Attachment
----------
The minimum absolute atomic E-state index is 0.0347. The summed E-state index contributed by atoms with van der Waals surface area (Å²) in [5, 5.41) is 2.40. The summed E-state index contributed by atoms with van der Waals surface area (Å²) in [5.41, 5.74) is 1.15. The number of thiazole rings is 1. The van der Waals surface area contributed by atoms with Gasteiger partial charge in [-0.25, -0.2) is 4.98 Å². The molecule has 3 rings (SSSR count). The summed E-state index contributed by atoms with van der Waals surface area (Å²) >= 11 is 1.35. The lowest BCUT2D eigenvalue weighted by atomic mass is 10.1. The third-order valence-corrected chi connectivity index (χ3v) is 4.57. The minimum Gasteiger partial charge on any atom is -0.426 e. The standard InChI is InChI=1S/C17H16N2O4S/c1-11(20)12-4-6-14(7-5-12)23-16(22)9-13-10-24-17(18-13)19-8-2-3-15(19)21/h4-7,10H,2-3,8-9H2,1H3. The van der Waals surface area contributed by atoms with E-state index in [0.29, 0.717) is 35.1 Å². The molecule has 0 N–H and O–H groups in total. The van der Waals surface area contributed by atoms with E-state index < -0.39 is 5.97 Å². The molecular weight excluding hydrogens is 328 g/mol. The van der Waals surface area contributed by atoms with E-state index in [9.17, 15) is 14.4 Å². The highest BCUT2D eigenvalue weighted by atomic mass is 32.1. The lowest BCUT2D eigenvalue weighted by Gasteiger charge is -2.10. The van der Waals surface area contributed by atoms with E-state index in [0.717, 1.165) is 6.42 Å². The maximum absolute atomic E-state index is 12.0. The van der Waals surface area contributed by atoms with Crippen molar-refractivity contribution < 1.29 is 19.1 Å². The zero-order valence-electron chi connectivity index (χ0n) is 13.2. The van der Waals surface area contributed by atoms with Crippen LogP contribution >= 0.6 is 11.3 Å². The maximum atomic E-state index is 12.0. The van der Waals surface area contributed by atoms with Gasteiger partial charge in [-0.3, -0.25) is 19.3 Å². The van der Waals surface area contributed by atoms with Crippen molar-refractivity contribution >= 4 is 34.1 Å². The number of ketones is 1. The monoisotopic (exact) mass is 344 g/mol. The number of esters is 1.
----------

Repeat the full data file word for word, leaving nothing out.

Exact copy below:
The minimum absolute atomic E-state index is 0.0347. The summed E-state index contributed by atoms with van der Waals surface area (Å²) in [5, 5.41) is 2.40. The summed E-state index contributed by atoms with van der Waals surface area (Å²) in [5.41, 5.74) is 1.15. The number of thiazole rings is 1. The van der Waals surface area contributed by atoms with Gasteiger partial charge in [-0.25, -0.2) is 4.98 Å². The molecule has 3 rings (SSSR count). The summed E-state index contributed by atoms with van der Waals surface area (Å²) >= 11 is 1.35. The lowest BCUT2D eigenvalue weighted by atomic mass is 10.1. The third-order valence-corrected chi connectivity index (χ3v) is 4.57. The minimum Gasteiger partial charge on any atom is -0.426 e. The standard InChI is InChI=1S/C17H16N2O4S/c1-11(20)12-4-6-14(7-5-12)23-16(22)9-13-10-24-17(18-13)19-8-2-3-15(19)21/h4-7,10H,2-3,8-9H2,1H3. The van der Waals surface area contributed by atoms with E-state index in [0.29, 0.717) is 35.1 Å². The molecule has 0 N–H and O–H groups in total. The van der Waals surface area contributed by atoms with E-state index < -0.39 is 5.97 Å². The molecular weight excluding hydrogens is 328 g/mol. The van der Waals surface area contributed by atoms with E-state index in [9.17, 15) is 14.4 Å². The highest BCUT2D eigenvalue weighted by atomic mass is 32.1. The lowest BCUT2D eigenvalue weighted by Gasteiger charge is -2.10. The van der Waals surface area contributed by atoms with E-state index in [0.717, 1.165) is 6.42 Å². The maximum absolute atomic E-state index is 12.0. The van der Waals surface area contributed by atoms with Crippen molar-refractivity contribution < 1.29 is 19.1 Å². The zero-order valence-electron chi connectivity index (χ0n) is 13.2. The van der Waals surface area contributed by atoms with Crippen LogP contribution >= 0.6 is 11.3 Å². The maximum atomic E-state index is 12.0. The van der Waals surface area contributed by atoms with Gasteiger partial charge in [-0.3, -0.25) is 19.3 Å². The van der Waals surface area contributed by atoms with Crippen molar-refractivity contribution >= 4 is 34.1 Å². The number of ketones is 1. The monoisotopic (exact) mass is 344 g/mol. The number of esters is 1.